In February 2011, sales in China of carmakers such as Toyota Motor Corp., General Motors Co. and Honda Motor Co. were at their slowest pace in over two years as the government ended incentives and the demand fell due to a national holiday that lasted a week.
The China Association of Automobile Manufacturers said that wholesale of passenger cars in China, including sport utility and multi-purpose vehicles increased 2.6 percent from February 2010 to 967,200 units in February 2011 – the country’s slowest since January 2009, when car purchases dropped 7.8 percent.
Their deliveries slowed after China reinstated a 10 percent sales-tax rate on small cars in 2011 and phased out subsidies for vehicle trade-ins in rural areas.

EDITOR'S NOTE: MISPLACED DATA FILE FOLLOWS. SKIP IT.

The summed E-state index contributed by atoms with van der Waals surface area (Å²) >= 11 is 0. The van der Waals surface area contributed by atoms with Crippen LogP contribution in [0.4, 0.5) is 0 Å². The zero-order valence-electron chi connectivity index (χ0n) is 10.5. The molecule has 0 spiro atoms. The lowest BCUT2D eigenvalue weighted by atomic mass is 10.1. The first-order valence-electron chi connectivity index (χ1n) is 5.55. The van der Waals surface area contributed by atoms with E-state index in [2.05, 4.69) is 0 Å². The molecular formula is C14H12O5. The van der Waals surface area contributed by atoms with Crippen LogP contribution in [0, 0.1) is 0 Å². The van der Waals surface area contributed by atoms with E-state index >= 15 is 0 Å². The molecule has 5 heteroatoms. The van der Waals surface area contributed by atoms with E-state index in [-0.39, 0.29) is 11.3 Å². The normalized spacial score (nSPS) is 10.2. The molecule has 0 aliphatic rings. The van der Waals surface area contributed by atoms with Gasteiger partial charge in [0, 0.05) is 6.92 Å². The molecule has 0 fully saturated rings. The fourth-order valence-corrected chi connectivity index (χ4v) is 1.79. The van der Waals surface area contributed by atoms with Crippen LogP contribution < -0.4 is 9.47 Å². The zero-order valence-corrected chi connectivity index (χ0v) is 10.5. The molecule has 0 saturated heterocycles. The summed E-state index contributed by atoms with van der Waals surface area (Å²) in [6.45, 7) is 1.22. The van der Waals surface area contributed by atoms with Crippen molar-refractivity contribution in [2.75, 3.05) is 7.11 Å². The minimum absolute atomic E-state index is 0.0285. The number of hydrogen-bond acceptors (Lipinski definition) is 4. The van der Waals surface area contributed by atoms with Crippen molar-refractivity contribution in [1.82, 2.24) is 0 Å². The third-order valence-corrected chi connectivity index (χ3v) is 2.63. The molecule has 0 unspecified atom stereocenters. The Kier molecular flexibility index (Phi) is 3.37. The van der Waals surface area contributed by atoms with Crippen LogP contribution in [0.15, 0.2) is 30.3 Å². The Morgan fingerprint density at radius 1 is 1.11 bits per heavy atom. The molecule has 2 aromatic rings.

In 2010, overall auto sales increased 32 percent to a record 18.06 million, helping China remain as the world’s largest vehicle market for the second year running.
According to industry analysts at Booz & Co. and Nomura Holdings Inc., the timing of China’s Lunar New Year holidays and lower incentives added to the slowdown.
Bill Russo, a Beijing-based senior adviser at Booz, said that car-buying peaks just before the holiday, as Chinese consumers like to display their shiny new autos to their families over the holidays. He said that the holidays started on Feb. 3, 2011, primarily boosting January 2011 sales, compared with Feb. 14, 2010, which aided that month’s sales. [via bloomberg]